The Detroit Tigers have won three consecutive division titles for the first time in their history. They have played in the American League Championship Series in each of those three years, and been to the World Series once. Yet, the roster that has produced such success has undergone much more than a simple tweaking. The Tigers' roster has been overhauled.
Of the 25 players who were on the Tigers’ Opening Day roster in 2013, 13 players -- more than half the roster -- are no longer on the roster, and two more are on the bubble.
The 2014 Tigers will have a different player starting at every position around the infield. The bullpen will feature five or six pitchers who started last season in the minors or in another organization. The bench will have three, if not all four new faces.
Equally significant, the Tigers will have a new manager and five of seven coaches have been replaced. To say that the Tigers will have a new look in 2014 would be the understatement of the year.
Yet in another sense, the more things change, the more they remain the same. The Tigers starting pitching rotation returns four of five starters, adding only Drew Smyly who moves up from the bullpen. Also returning are Miguel Cabrera, Victor Martinez, Alex Avila, and the entire starting outfield. The differences will be in the infield, where Ian Kinsler, Jose Iglesias, and rookie Nick Castellanos will team up with Cabrera, and in the bullpen where Joe Nathan leads a cast of young guns into the 2014 campaign.
There is some familiarity with many of the new Tigers. Of the 13 players tentatively penciled in for 2014 -- and that is sure to change -- six came from other organizations this winter, one (Iglesias) joined up during the 2013 campaign, and seven have moved up the ranks in the organization. The new Tigers include three free agents, four players acquired by trade, and six homegrown players. About how it should be.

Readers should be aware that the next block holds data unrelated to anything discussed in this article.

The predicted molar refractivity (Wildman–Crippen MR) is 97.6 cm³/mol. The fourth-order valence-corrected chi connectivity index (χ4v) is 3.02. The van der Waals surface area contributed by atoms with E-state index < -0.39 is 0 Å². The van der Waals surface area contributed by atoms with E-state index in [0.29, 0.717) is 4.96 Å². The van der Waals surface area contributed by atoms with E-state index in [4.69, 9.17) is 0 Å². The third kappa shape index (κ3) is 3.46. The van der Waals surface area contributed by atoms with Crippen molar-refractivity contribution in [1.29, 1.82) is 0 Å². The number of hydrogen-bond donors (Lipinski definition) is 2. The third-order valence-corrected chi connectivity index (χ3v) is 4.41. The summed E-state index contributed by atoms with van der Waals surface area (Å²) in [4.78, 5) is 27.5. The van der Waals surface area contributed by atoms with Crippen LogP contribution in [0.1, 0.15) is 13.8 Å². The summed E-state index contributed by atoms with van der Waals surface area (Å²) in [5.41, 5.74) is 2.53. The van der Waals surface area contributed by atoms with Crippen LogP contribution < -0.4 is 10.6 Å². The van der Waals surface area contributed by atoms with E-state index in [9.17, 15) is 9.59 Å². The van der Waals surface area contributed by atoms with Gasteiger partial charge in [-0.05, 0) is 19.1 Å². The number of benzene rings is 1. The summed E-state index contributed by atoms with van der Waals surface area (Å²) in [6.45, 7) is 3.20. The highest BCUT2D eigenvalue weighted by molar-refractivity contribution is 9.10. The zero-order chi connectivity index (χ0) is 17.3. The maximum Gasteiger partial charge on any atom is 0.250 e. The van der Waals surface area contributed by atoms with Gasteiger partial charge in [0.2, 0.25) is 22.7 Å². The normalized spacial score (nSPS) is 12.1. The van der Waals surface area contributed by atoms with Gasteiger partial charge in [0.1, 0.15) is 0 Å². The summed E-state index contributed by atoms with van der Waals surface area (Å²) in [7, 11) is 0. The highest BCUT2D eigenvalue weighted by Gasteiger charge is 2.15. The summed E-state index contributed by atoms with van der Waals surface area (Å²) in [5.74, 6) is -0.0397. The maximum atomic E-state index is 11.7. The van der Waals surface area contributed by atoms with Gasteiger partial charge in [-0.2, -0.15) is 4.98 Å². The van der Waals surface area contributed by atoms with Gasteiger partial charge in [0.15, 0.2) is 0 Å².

The Tigers have gotten younger, faster, and much better defensively, even if the power has dropped off significantly. Rajai Davis, who is expected to platoon with Andy Dirks in left field and serve as the team’s fourth outfielder, stole ten more bases than the entire Tiger team in 2013. Ian Kinsler is one of the more efficient base runners in the game, taking an extra base in 60% of the opportunities to do so.
The Tigers are losing players who combined for over 100 home runs, and over 250 RBI, replacing them with players who project to hit fewer than half as many homers, and drive in about twenty fewer runs. They’re replacing power with better baserunning and defense.
Also gone is some $50 million in salaries. The players who earned those salaries, or at least the ones who have signed with other clubs, will be making twice as much next season. A clear sign that keeping the old gang together was not an option.
How the new look Tigers turn their skills into wins is something that remains to be seen. They still have the best pitching rotation in the league, and they’re still the consensus favorite to win their division for a fourth straight season.
In just over six weeks, pitchers and catchers will report to Lakeland. Despite all the turnover on the roster, the fans will be back. The Tigers don’t necessarily have to score as many runs, as long as they score more runs at the right time. That means in the late innings, as they did not do last season, and against their division rivals, which they did last year. And they need to score in the postseason.
Among the Tigers’ division opponents, only one, the Kansas City Royals, figure to have improved enough to mount a challenge, but you never know until they take the field. The same fans who are now used to winning. In that sense, the more things change, the more they remain the same.